I wrote half of this blog before Waco felt a swift kick in the stomach from snow. It’s the Monday after our week of wicked weather and I feel like I have been kicked in the stomach myself. Before last week, we had sickness in our family and relational stress outside our home. We tried to thrive in the midst of having no running water for a week, but most of us smelled. All of that was on top of my husband working a full-time job, going to school full-time and our everyday life with 8 kids under the age of 10.
Most marriages these days are under a ridiculous amount of stress. It is the reality of our times. As much as I would like it to differ, I don’t think it is helpful to tell you how to avoid stress. Even in a perfect scenario, most individuals are processing internal stress to some degree or another. Nowadays it feels like we have to learn how to deal with stress or even better, thrive in the midst of it.
Marriage is one of those things that takes constant tweaking. In stressful situations, it is easy to look at your spouse and say “This is all your fault!” I mean, why not blame someone else? Whether it’s a broken washing machine, a sick child that threw up (and your husband fed him something he wasn’t supposed to have) or a messed up schedule, there are constantly situations that squeeze the stress right out of us.
The main thing I remember from a ton of premarital counseling was “Your spouse is not your enemy.” When any situation hits the fan, I try to take one step back and remind myself of this before I proceed. I usually want to jump in the ring and start swinging with my words, but if I can check myself and see what the bigger picture is – we are less likely to have mean words.
When it’s stressful, there might be a million things I want to say to my husband and communication is key. Every now and then my husband is gifted with a good tear fest and it gets mixed with anger (not even toward him), exhaustion and a bit of confusion. By the end of the cry he looks at me with a blank face and it reads something like “So would you like me to just listen or help you?” I’ve learned that he can’t translate my cry fests. I need to do a little prep work in my heart before I drop emotional bombs on him. I don’t need to have it all figured out, but if I take some time to process beforehand then our conversations go a million times better.
Effective communication looks different for every marriage. My husband would love it if I just came to him and said “I need you tonight at 8:00 — be there for quality time.” But I would rather verbally process a slew of random needs, thoughts and emotions that get me to an 8:00 date. Learning how your spouse processes emotions and communicates them is a helpful tool when it comes to stressful situations. Study your spouse and see how they handle stress. Remember that when the next situation arises!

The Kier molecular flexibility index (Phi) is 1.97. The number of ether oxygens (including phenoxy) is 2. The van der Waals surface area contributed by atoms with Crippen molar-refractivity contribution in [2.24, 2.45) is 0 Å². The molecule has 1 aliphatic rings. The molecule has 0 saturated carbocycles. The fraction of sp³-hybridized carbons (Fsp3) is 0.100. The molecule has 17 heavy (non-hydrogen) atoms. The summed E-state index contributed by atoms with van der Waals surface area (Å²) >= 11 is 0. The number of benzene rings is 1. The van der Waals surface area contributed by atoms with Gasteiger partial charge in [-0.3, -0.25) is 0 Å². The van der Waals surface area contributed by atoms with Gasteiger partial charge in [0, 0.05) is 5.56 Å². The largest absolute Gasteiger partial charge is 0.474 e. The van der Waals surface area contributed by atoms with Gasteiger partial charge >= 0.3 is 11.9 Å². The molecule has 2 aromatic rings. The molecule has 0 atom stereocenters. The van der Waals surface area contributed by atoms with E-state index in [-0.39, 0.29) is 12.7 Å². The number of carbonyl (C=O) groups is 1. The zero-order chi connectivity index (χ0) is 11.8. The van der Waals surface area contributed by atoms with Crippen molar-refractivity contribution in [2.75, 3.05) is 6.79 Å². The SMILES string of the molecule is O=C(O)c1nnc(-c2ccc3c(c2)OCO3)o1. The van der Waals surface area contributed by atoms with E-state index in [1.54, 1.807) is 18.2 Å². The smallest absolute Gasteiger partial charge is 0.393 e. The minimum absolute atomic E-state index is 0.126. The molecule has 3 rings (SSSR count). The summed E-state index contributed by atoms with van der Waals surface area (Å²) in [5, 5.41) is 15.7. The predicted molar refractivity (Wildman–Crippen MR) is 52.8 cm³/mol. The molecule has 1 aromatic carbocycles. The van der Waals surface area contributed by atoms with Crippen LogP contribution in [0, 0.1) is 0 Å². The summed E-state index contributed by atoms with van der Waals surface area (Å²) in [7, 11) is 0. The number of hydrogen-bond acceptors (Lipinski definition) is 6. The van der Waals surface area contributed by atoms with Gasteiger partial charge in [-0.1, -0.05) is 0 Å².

We have moved 12 times in 12 years of marriage. I have always been pregnant, postpartum or nursing a baby in these moves. My husband likes to just throw everything in the boxes and hope it arrives unscathed. I prefer to organize it a zillion times, properly wrap every item and have clean bins waiting upon arrival. Let’s just say none of our moves have gone exactly how either of us prefer. We have learned to laugh a lot!! These types of stressful situations will test your marriage. Try to adjust, compromise and let the small stuff go!
Let’s face it – even bedtime routines can be a source of stress. There have been a night or two when I have 6 kids in the tub, a crying baby and I’m sending my oldest out into the pasture to find my husband. Somehow he thought right then would be a perfect time to put the animals up. We have learned that giving a head’s up to one another goes a long way in our house. We are a team — constantly learning to work better with one another. Stress refines us, reveals our weaknesses and instead of turning against one another, we are forced to lean on one another.
Parenting little children, managing in-laws, making time for intimacy, taking care of individual needs — the list of marriage stressors is endless. Handle each one aiming to put your marriage first. Our marriage should be a haven for our spouse. We each face enough hardships on our own, the goal is to make the marriage relationship a place of security. The storms may be hurling wind and rain, but we have one another. Communicate, compromise and give grace where you can. Don’t let stress erode your joy and friendship — you marriage will thank you!